Granite® HDX: an elegant and shiny facade for the Arcus College campus in Heerlen

The Arcus College campus in Heerlen, Netherlands was conceived as a Venetian square with six semi-circular training buildings. With ArcelorMittal's Granite® HDX precoated steel for the buildings' facades, the architect achieved the unique combination of colour and finish the customer required, but at a significantly lower cost.

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Architectural design: creating unity in diversity

The Venetian square of the new Arcus Campus, designed by IAA Architecten, consists of six organic shaped buildings connected on their ground floors below street level and arranged around two patios separated by a theatre. The architectural concept was a response to the natural conditions of the site: a height difference of 4 m between the access street and the actual construction site had to be taken into consideration.

A landscaped platform leads from Valkenburgerweg into the campus and connects the six buildings visually on the street level. Towards the centre, a monumental orange structure marks the access to the stairs of the entrance patio which leads down to the ground level where the main entrance to the buildings is located. On this level, the buildings are connected through common spaces like the cafeteria. The outdoor area plays a central role on the campus: it is a place for the students to meet and exchange and at the same time constitutes the connecting element that unites the buildings and converts them into a village.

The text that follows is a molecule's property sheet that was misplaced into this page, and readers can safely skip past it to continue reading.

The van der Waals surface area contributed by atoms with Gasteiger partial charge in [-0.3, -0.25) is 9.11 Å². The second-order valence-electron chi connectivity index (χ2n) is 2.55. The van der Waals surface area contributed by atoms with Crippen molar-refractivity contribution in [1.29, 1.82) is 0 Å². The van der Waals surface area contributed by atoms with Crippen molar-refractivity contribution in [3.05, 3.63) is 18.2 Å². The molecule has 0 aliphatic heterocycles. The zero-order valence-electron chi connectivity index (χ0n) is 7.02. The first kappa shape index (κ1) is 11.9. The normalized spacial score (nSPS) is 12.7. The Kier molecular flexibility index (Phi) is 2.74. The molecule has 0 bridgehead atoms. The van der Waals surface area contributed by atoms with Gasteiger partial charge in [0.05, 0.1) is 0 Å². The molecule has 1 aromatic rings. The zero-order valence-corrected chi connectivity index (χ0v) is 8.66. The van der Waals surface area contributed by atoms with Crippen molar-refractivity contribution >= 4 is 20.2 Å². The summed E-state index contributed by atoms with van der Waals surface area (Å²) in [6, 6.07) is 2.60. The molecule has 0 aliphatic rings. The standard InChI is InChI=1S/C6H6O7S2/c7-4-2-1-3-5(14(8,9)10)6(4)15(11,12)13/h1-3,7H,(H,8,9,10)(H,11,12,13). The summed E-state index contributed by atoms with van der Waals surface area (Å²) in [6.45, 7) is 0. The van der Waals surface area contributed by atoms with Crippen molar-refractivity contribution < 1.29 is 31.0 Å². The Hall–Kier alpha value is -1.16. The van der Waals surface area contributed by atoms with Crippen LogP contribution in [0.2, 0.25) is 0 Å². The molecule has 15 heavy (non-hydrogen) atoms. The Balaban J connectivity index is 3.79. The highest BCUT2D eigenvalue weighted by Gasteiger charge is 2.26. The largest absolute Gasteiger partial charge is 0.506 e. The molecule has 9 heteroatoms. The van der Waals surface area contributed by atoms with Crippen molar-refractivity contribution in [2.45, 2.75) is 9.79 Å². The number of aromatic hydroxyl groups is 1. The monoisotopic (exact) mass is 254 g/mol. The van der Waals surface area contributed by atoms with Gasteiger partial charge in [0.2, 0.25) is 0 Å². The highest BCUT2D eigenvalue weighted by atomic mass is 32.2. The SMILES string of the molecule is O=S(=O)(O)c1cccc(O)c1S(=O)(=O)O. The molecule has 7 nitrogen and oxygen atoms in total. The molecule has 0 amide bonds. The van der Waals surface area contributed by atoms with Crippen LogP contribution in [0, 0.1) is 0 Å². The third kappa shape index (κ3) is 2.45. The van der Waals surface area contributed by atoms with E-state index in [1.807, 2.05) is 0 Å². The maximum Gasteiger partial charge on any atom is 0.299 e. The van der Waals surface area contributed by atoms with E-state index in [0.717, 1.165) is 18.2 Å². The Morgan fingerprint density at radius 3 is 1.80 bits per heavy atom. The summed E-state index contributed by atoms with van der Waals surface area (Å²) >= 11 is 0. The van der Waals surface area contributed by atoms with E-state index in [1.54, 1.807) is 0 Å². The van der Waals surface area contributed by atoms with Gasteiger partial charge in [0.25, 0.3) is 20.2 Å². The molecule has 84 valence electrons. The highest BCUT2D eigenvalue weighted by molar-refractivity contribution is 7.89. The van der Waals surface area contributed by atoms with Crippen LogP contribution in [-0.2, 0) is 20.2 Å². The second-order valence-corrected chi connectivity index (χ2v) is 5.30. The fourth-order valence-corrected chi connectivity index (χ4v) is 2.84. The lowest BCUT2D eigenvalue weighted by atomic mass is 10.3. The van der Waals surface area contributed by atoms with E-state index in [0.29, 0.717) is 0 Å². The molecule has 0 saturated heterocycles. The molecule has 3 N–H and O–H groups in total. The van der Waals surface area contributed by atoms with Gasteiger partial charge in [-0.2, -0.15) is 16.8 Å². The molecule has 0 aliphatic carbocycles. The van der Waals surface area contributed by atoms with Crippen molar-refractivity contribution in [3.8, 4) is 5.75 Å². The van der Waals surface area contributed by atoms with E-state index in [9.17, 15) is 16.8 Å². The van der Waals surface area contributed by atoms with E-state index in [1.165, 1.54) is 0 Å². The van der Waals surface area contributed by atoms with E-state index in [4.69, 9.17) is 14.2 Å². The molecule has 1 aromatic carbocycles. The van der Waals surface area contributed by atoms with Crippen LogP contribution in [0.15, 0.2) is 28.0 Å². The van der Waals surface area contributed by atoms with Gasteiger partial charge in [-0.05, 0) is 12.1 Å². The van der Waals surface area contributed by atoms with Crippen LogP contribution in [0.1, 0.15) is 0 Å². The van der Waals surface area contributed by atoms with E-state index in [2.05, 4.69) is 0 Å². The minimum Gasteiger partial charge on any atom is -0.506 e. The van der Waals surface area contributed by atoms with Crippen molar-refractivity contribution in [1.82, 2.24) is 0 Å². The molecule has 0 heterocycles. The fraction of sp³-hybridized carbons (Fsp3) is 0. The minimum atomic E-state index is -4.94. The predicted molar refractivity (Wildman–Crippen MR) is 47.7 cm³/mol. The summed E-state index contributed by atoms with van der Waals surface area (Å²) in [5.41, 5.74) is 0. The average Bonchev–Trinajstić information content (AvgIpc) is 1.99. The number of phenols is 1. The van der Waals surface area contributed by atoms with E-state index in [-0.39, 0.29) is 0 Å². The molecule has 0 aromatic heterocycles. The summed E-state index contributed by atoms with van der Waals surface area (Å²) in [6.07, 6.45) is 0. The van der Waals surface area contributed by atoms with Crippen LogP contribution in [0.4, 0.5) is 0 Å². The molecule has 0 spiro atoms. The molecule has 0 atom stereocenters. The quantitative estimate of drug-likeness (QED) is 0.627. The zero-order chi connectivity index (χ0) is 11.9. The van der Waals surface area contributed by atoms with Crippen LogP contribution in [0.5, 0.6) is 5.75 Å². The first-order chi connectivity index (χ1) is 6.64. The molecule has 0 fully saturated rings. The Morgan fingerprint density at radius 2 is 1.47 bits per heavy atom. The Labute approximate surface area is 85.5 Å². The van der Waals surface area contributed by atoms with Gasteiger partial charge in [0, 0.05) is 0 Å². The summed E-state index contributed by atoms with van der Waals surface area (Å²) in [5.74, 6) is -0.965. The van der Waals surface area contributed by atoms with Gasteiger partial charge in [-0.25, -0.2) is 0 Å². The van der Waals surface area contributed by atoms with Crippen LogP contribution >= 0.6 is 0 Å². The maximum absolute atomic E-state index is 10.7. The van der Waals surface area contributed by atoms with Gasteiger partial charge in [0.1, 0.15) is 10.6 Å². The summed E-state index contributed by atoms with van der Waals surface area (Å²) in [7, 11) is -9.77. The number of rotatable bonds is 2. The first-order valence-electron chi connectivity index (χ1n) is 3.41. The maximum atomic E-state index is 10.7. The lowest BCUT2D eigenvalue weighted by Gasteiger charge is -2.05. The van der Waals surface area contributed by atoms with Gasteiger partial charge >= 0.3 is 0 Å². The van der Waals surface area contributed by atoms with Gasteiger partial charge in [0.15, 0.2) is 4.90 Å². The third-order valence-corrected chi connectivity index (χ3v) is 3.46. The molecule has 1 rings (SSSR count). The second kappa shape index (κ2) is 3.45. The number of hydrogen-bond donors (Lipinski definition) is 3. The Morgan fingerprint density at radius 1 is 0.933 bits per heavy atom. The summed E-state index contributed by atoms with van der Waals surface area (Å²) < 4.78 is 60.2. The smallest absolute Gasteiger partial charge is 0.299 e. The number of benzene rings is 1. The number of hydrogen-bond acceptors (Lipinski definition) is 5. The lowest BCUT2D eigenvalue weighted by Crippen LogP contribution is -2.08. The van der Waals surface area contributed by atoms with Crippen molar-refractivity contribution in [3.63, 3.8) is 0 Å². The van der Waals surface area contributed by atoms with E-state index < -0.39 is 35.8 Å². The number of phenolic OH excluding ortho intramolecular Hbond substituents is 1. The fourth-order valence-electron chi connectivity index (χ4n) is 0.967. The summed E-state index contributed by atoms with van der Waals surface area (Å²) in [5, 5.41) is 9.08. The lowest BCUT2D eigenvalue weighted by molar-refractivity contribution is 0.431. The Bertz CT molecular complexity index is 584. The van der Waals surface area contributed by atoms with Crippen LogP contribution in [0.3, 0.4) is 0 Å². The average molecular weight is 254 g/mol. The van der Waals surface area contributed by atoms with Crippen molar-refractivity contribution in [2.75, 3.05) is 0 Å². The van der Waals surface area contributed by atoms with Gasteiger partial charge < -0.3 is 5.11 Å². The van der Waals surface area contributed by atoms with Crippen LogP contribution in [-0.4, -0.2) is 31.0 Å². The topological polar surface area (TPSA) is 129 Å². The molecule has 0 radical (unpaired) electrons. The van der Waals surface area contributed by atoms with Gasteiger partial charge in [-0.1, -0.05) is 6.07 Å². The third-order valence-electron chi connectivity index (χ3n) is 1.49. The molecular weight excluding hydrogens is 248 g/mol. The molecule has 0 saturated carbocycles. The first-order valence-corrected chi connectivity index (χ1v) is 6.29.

The six buildings, each of which houses a different educational programme, vary in shape and in the colour of their window frames, whereas the steel facades and the green roofs provide them with a certain unity. Each building has two floors above street level and the common ground floor. The buildings are flooded with natural light as each floor opens up towards the entrance halls that cover the whole building height.

Granite® HDX: unmatched garantee & living colour

IAA Architecten initially designed the building to be completed in a gold-coloured aluminium facade which is highly fashionable, but found everywhere across the Netherlands. Instead, Jack Muller BV, a leading steel service centre in the Netherlands, proposed a truly unique solution – ArcelorMittal’s Granite® HDX in a champagne-gold finish.

Granite® HDX comes with a guarantee of up to 35 years thanks to its 55 micron coating. “This guarantee was highly attractive to both IAA Architecten and the customer and could not be matched by the proposed aluminium solution,” notes Anita van Stiphout, commercial manager at Jack Muller BV which sourced the Granite® HDX coils from ArcelorMittal and cut them into sheets. Jack Muller BV then sent the cut sheets to ZND Nedicom who arranged for them to be finished in Germany.

The high-quality painting system used to create Granite® HDX is designed for roofing, cladding, and architectural applications in harsh climatic or environmental conditions. This robustness made it possible to give the panels a finish which mimics standing seams but provides the building with its own identity.